Horses are commonly infected with gastrointestinal nematodes, trematodes and cestodes.
1. Gastronintestinal Nematodes (Round Worms)
The most important worms found in horses are:
- Large strongyles (Strongylus spp.)
- Small strongyles (Cyathostomes)
- Large roundworms (Ascarids)
Other less common worms are listed in Table 3.1 and include:
- Intestinal threadworm (Strongyloides westeri)
- Stomach worms (Trichostrongylus axei)
- Pinworm (Oxyuris equi)
2. Trematodes (Flukes)
- Liver fluke (Fasciola hepatica) is an important parasite of horses in certain areas where conditions are suitable for the intermediate host, an aquatic snail.
- Stomach fluke (such as Paramphistomum spp or Calicopheron spp) occasionally cause disease, mainly in coastal areas.
3. Cestodes (Flatworms)
- Tapeworm (Anoplocephala perfoliata)
4. Bots (Gastrophilus spp.)
- Bots are the larvae of a fly not worms. They will not be detected during a WEC.
5. Coccidia (Eimeria)
- Coccidia are microscopic protozoal parasites not worms..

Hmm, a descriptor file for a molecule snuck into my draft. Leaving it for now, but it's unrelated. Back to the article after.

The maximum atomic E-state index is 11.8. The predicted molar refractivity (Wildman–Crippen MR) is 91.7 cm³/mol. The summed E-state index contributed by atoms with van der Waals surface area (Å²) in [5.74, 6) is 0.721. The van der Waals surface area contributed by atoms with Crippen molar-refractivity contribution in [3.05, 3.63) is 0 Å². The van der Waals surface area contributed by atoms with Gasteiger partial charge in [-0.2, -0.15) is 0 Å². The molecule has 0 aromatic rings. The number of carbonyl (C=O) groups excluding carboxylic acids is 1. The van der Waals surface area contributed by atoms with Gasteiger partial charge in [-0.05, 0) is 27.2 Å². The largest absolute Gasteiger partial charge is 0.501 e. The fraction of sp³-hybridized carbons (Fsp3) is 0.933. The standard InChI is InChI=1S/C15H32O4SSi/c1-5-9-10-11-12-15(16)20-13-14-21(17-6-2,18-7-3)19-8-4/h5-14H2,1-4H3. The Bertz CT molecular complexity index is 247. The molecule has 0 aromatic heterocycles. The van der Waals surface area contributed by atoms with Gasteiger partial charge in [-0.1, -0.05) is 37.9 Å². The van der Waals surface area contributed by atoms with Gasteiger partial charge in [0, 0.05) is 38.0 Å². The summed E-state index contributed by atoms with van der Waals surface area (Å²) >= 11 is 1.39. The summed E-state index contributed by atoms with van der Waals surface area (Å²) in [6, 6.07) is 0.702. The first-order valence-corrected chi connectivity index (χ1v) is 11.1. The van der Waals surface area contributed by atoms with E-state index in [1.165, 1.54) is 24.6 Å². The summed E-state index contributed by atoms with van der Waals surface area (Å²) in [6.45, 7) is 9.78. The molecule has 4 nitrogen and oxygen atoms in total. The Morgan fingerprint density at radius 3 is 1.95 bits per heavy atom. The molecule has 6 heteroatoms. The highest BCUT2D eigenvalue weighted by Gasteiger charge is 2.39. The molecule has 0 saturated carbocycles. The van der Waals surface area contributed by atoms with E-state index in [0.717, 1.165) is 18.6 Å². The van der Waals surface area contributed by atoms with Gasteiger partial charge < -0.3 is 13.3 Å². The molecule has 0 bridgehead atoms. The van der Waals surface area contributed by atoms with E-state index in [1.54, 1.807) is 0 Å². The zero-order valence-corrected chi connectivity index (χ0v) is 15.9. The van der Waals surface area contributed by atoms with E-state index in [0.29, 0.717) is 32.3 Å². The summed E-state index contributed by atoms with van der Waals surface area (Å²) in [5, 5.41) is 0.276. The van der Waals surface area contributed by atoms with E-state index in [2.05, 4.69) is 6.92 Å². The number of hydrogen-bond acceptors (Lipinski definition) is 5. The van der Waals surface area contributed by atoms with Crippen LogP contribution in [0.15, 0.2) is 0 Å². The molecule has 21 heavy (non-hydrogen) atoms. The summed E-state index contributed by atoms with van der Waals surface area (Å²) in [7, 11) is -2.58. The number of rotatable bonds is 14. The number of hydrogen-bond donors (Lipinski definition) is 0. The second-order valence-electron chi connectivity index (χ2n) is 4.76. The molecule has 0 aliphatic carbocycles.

COMMON HORSE WORMS (Table 3.1)
|Common Name||Scientific Name|
|Most Important Roundworms|
|Large strongyles||Strongylus spp.|
|Large roundworms||Parascaris equorum|
|Intestinal threadworm||Strongyloides westeri|
|Stomach worms||Trichostrongylus axei|
|Liver fluke||Fasciola hepatica|
Source: Beveridge, I., Gasser, R., Sangster, N. (2015). Horses. In: Beveridge, Ian, and Emery, David, (eds.) Australasian Animal Parasites: Inside & Out. Australian Society for Parasitology, pp. 792-841
GUIDE TO WORM EGG COUNTS IN HORSES – Table 3.2
|Worm egg count (epg)||Interpretation / comments|
|0 - 100*||A good result. There would be few situations where you would contemplate drenching at this level. Check egg counts in 4-6 weeks after significant rain.|
|100 - 200*||Low egg count result. Treatment may be required in younger animals or animals under stress. If not treated check egg counts in 4 weeks time.|
|200 - 500*||Moderate egg count result. Treatment would be advisable in most cases.|
|Above 500*||High egg count result. Treatment required.|
*strongyle eggs per gram of faeces (epg)
Source: Anne Oakenful, (2008). Revised by Stephen Love, September 2013. NSW DPI Faecal Egg Counts for Worms Manual.